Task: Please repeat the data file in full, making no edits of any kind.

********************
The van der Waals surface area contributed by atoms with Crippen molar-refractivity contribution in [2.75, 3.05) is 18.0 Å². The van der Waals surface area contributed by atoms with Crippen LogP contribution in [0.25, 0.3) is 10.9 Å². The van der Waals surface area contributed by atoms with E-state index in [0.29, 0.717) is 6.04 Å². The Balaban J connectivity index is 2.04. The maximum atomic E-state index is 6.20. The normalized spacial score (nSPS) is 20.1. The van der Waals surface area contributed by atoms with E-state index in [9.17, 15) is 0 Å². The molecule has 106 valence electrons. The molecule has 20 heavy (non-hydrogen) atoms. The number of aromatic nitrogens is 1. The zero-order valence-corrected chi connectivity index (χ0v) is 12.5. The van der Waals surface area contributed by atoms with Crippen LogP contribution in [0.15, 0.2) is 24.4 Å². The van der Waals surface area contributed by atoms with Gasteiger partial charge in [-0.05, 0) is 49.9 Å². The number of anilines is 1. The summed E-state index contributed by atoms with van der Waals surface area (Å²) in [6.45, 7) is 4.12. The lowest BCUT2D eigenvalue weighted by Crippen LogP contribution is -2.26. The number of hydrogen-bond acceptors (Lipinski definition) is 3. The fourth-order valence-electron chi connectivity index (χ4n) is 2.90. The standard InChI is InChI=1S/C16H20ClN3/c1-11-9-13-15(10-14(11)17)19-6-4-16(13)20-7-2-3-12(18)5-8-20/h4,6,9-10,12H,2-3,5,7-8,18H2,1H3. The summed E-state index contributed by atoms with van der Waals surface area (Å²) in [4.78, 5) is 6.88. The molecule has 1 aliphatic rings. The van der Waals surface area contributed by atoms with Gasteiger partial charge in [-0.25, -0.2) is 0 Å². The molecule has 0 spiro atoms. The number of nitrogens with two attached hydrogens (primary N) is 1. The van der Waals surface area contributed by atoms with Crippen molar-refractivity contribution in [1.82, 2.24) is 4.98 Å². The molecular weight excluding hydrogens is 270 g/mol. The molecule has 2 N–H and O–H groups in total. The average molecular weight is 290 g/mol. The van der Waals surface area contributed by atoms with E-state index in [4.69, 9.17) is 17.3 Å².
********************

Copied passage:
The van der Waals surface area contributed by atoms with Crippen molar-refractivity contribution in [2.75, 3.05) is 18.0 Å². The van der Waals surface area contributed by atoms with Crippen LogP contribution in [0.25, 0.3) is 10.9 Å². The van der Waals surface area contributed by atoms with E-state index in [0.29, 0.717) is 6.04 Å². The Balaban J connectivity index is 2.04. The maximum atomic E-state index is 6.20. The normalized spacial score (nSPS) is 20.1. The van der Waals surface area contributed by atoms with E-state index in [9.17, 15) is 0 Å². The molecule has 106 valence electrons. The molecule has 20 heavy (non-hydrogen) atoms. The number of aromatic nitrogens is 1. The zero-order valence-corrected chi connectivity index (χ0v) is 12.5. The van der Waals surface area contributed by atoms with Crippen LogP contribution in [0.15, 0.2) is 24.4 Å². The van der Waals surface area contributed by atoms with Gasteiger partial charge in [-0.05, 0) is 49.9 Å². The number of anilines is 1. The summed E-state index contributed by atoms with van der Waals surface area (Å²) in [6.45, 7) is 4.12. The lowest BCUT2D eigenvalue weighted by Crippen LogP contribution is -2.26. The number of hydrogen-bond acceptors (Lipinski definition) is 3. The fourth-order valence-electron chi connectivity index (χ4n) is 2.90. The standard InChI is InChI=1S/C16H20ClN3/c1-11-9-13-15(10-14(11)17)19-6-4-16(13)20-7-2-3-12(18)5-8-20/h4,6,9-10,12H,2-3,5,7-8,18H2,1H3. The summed E-state index contributed by atoms with van der Waals surface area (Å²) in [4.78, 5) is 6.88. The molecule has 1 aliphatic rings. The van der Waals surface area contributed by atoms with Gasteiger partial charge in [-0.25, -0.2) is 0 Å². The molecule has 0 spiro atoms. The number of nitrogens with two attached hydrogens (primary N) is 1. The van der Waals surface area contributed by atoms with Crippen molar-refractivity contribution in [1.82, 2.24) is 4.98 Å². The molecular weight excluding hydrogens is 270 g/mol. The molecule has 2 N–H and O–H groups in total. The average molecular weight is 290 g/mol. The van der Waals surface area contributed by atoms with E-state index in [4.69, 9.17) is 17.3 Å².